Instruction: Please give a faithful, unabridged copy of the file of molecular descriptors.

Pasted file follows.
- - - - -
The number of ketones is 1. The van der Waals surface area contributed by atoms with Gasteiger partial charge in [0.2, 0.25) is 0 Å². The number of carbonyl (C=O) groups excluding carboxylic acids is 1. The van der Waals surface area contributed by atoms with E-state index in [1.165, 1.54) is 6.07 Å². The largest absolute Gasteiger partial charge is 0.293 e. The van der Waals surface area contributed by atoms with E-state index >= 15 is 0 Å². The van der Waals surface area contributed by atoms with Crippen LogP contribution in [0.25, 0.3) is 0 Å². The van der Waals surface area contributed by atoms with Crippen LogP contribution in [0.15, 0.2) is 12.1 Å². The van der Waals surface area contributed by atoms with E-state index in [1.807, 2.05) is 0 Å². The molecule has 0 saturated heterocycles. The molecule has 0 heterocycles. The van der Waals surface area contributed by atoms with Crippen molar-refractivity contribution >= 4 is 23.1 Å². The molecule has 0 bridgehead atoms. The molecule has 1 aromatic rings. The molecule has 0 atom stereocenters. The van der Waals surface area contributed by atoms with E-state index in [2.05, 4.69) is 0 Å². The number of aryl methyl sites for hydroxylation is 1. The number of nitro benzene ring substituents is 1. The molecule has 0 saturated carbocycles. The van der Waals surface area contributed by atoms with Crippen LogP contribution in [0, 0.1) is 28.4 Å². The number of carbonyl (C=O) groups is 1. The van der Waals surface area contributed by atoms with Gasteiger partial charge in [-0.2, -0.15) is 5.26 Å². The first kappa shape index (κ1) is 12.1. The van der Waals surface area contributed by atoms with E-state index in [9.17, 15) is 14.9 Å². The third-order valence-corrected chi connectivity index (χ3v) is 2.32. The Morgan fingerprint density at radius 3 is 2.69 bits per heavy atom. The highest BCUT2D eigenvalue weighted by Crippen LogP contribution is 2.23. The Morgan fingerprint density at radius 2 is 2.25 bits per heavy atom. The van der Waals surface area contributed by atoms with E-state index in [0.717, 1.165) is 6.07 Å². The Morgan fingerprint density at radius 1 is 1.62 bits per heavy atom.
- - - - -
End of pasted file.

The number of ketones is 1. The van der Waals surface area contributed by atoms with Gasteiger partial charge in [0.2, 0.25) is 0 Å². The number of carbonyl (C=O) groups excluding carboxylic acids is 1. The van der Waals surface area contributed by atoms with E-state index in [1.165, 1.54) is 6.07 Å². The largest absolute Gasteiger partial charge is 0.293 e. The van der Waals surface area contributed by atoms with E-state index >= 15 is 0 Å². The van der Waals surface area contributed by atoms with Crippen LogP contribution in [0.25, 0.3) is 0 Å². The van der Waals surface area contributed by atoms with Crippen LogP contribution in [0.15, 0.2) is 12.1 Å². The van der Waals surface area contributed by atoms with E-state index in [1.807, 2.05) is 0 Å². The molecule has 0 saturated heterocycles. The molecule has 0 heterocycles. The van der Waals surface area contributed by atoms with Crippen molar-refractivity contribution >= 4 is 23.1 Å². The molecule has 0 bridgehead atoms. The molecule has 1 aromatic rings. The molecule has 0 atom stereocenters. The van der Waals surface area contributed by atoms with E-state index in [2.05, 4.69) is 0 Å². The number of aryl methyl sites for hydroxylation is 1. The number of nitro benzene ring substituents is 1. The molecule has 0 saturated carbocycles. The van der Waals surface area contributed by atoms with Crippen LogP contribution in [0, 0.1) is 28.4 Å². The number of carbonyl (C=O) groups is 1. The van der Waals surface area contributed by atoms with Gasteiger partial charge in [-0.2, -0.15) is 5.26 Å². The first kappa shape index (κ1) is 12.1. The van der Waals surface area contributed by atoms with E-state index in [9.17, 15) is 14.9 Å². The third-order valence-corrected chi connectivity index (χ3v) is 2.32. The Morgan fingerprint density at radius 3 is 2.69 bits per heavy atom. The highest BCUT2D eigenvalue weighted by Crippen LogP contribution is 2.23. The Morgan fingerprint density at radius 2 is 2.25 bits per heavy atom. The van der Waals surface area contributed by atoms with E-state index in [0.717, 1.165) is 6.07 Å². The Morgan fingerprint density at radius 1 is 1.62 bits per heavy atom.